Online credit card purchases to be banned for Australian gamblers, except for the lottery

May 12, 2023, 8:46 am (2 comments)

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"Lotteries present a low risk to gambling harm."

By Kate Northrop

Australians may soon not have the ability to use credit cards for online betting, except for lottery purchases.

A new legislation is being proposed by the Australian federal government that would prevent gamblers from placing online bets using a credit card unless they are for the lottery.

The new law, expected to be introduced by the government within months, calls back to a parliamentary inquiry from 2021 that recommended the ban on the payment method for online gambling.

"People should not be betting with money they do not have," Minister for Communications Michelle Rowland said.

Rowland and Minister for Social Services Amanda Rishworth will make an announcement on Friday that is supposed to level the playing field between online gambling and "land-based gambling," which already imposes restrictions on the use of credit cards.

To prevent credit card numbers from being used to deposit funds into betting accounts, the government plans on using Bank Identification numbers (BINs) to identify credit card payments. Credit card purchases are estimated to make up 20% of deposits into wagering accounts.

"Blocking BINs has been successfully deployed by Australian casinos and poker machine venues to stop credit card withdrawals from ATMs and was used in the United Kingdom to implement its credit card ban for online gambling," Rowland and Rishworth explained.

The new legislation will come into effect later this year via amendments made to the Interactive Gambling Act of 2001.

"Minimizing this harm is not a set-and-forget exercise," Rishworth said. "Bringing online wagering into line with land‑based gambling, where credit cards cannot be used, is another positive step."

However, lotteries, including those run by charities, are an exception to the ban because "they present a low risk to gambling harm."

A sizeable amount of lobbying for the ban on credit card purchases for online gambling came from the banking sector, in which many banking institutions argued that there was not enough basic regulation in the multibillion-dollar industry to limit risk.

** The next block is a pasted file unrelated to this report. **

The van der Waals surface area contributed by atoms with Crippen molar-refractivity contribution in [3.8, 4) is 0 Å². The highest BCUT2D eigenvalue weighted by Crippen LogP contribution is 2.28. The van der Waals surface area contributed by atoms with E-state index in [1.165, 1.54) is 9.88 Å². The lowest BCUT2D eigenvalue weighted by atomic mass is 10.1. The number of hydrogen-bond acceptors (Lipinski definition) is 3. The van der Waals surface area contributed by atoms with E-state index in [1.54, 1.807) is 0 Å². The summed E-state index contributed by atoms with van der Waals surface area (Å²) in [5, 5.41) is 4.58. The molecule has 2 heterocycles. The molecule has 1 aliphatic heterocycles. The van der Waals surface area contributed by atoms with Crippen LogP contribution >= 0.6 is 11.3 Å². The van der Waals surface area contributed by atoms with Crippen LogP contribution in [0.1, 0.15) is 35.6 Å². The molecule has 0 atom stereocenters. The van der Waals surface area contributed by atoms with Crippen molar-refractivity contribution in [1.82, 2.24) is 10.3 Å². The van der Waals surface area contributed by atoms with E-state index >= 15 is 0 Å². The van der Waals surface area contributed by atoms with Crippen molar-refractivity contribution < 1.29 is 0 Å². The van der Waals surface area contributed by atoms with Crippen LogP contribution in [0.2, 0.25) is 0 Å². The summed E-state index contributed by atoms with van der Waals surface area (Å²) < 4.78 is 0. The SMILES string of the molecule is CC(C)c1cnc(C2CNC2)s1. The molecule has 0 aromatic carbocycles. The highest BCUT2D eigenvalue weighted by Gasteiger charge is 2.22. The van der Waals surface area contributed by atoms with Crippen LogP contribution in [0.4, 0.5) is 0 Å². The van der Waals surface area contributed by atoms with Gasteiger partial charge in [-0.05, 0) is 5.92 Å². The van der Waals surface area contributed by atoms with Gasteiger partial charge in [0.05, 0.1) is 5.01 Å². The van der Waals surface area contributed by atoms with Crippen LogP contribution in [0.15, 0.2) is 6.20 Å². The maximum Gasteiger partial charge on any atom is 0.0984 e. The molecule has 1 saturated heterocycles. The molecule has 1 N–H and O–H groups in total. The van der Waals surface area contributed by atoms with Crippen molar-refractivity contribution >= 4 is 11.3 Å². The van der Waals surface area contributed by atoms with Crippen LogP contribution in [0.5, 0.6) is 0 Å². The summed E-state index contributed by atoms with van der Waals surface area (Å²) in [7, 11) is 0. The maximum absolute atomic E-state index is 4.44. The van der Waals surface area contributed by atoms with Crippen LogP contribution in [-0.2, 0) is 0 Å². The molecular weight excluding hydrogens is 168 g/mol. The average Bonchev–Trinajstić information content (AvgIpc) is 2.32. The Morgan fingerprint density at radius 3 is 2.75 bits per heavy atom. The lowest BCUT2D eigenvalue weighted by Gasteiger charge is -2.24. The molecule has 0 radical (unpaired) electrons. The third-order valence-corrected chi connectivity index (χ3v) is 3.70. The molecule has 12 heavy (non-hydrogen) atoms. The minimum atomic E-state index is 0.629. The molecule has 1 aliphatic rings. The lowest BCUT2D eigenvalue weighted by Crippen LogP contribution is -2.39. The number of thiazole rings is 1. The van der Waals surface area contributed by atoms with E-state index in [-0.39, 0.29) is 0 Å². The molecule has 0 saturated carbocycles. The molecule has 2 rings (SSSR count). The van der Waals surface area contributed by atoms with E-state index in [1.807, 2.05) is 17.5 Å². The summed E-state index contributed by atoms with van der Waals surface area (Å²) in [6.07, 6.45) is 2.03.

In the early 2000s, Australian states and territories did enact a ban on credit card purchases for in-person gambling, but since online gambling did not have a presence at the time, the legislation did not apply to the digital space. Now worth $50 billion a year, banks are pushing for a return to equilibrium.

"Why should it be possible to do something in the virtual world that is prohibited in the real world?" Australian Banking Association CEO Anna Bligh said. "Every pub with poker machines, every TAB and every trackside bookie already implemented this 23 years ago."

Banks are conscious of their responsibility as lenders and are wary about providing credit to customers who may be at risk of impulsive purchases.

"This is just a product that is not suitable for credit," Bligh continued. "You can accrue a very, very large amount of debt in an incredibly short period of time and have nothing to show for it."

Carol Bennett, the CEO of the Alliance for Gambling Reform, said that she and her group look forward to the change.

"This is a significant measure in reducing harm from online gambling," Bennett said. "We know many people experience high level of gambling harm and those people are far more likely to use credit cards to obtain cash advances. This is money people can scarcely afford to use."

Bennett said they are aware of possible "loopholes" some customers might exploit, such as using credit cards to obtain cash, but either way, this change would be an important step to bring online gambling in line with other forms of gambling.

Lottery Post Staff



Workaround is to buy bitcoin with a credit card, then use bitcoin to buy in.


Or you could get cash out of an ATM.

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